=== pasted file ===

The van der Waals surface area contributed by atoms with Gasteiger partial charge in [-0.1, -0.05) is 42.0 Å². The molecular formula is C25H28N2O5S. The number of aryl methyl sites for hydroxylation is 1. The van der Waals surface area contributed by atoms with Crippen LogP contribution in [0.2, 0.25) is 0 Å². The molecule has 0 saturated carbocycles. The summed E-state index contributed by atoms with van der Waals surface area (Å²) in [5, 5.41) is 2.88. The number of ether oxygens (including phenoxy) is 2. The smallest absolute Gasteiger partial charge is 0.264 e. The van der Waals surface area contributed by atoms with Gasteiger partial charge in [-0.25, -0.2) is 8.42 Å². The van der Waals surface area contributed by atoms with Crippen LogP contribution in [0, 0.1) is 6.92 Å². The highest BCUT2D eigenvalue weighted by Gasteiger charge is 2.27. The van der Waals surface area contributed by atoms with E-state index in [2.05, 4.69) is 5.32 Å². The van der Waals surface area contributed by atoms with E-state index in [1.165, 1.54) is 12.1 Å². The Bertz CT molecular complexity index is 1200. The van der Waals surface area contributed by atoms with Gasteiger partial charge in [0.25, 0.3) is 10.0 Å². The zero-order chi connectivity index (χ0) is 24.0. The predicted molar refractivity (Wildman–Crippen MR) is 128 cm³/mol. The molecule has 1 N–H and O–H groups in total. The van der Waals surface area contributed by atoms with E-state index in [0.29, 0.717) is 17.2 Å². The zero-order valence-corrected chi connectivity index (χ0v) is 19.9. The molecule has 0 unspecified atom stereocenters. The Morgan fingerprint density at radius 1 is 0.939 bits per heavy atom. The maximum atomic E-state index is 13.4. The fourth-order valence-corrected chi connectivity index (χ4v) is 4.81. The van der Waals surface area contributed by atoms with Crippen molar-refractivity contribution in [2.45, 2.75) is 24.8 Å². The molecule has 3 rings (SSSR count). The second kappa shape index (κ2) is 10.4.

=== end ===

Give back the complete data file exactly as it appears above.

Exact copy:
The van der Waals surface area contributed by atoms with Gasteiger partial charge in [-0.1, -0.05) is 42.0 Å². The molecular formula is C25H28N2O5S. The number of aryl methyl sites for hydroxylation is 1. The van der Waals surface area contributed by atoms with Crippen LogP contribution in [0.2, 0.25) is 0 Å². The molecule has 0 saturated carbocycles. The summed E-state index contributed by atoms with van der Waals surface area (Å²) in [5, 5.41) is 2.88. The number of ether oxygens (including phenoxy) is 2. The smallest absolute Gasteiger partial charge is 0.264 e. The van der Waals surface area contributed by atoms with Gasteiger partial charge in [-0.25, -0.2) is 8.42 Å². The van der Waals surface area contributed by atoms with Crippen LogP contribution in [0, 0.1) is 6.92 Å². The highest BCUT2D eigenvalue weighted by Gasteiger charge is 2.27. The van der Waals surface area contributed by atoms with E-state index in [2.05, 4.69) is 5.32 Å². The van der Waals surface area contributed by atoms with E-state index in [1.165, 1.54) is 12.1 Å². The Bertz CT molecular complexity index is 1200. The van der Waals surface area contributed by atoms with Gasteiger partial charge in [0.25, 0.3) is 10.0 Å². The zero-order chi connectivity index (χ0) is 24.0. The predicted molar refractivity (Wildman–Crippen MR) is 128 cm³/mol. The molecule has 1 N–H and O–H groups in total. The van der Waals surface area contributed by atoms with E-state index in [0.29, 0.717) is 17.2 Å². The zero-order valence-corrected chi connectivity index (χ0v) is 19.9. The molecule has 0 unspecified atom stereocenters. The Morgan fingerprint density at radius 1 is 0.939 bits per heavy atom. The maximum atomic E-state index is 13.4. The fourth-order valence-corrected chi connectivity index (χ4v) is 4.81. The van der Waals surface area contributed by atoms with Crippen molar-refractivity contribution in [2.45, 2.75) is 24.8 Å². The molecule has 3 rings (SSSR count). The second kappa shape index (κ2) is 10.4.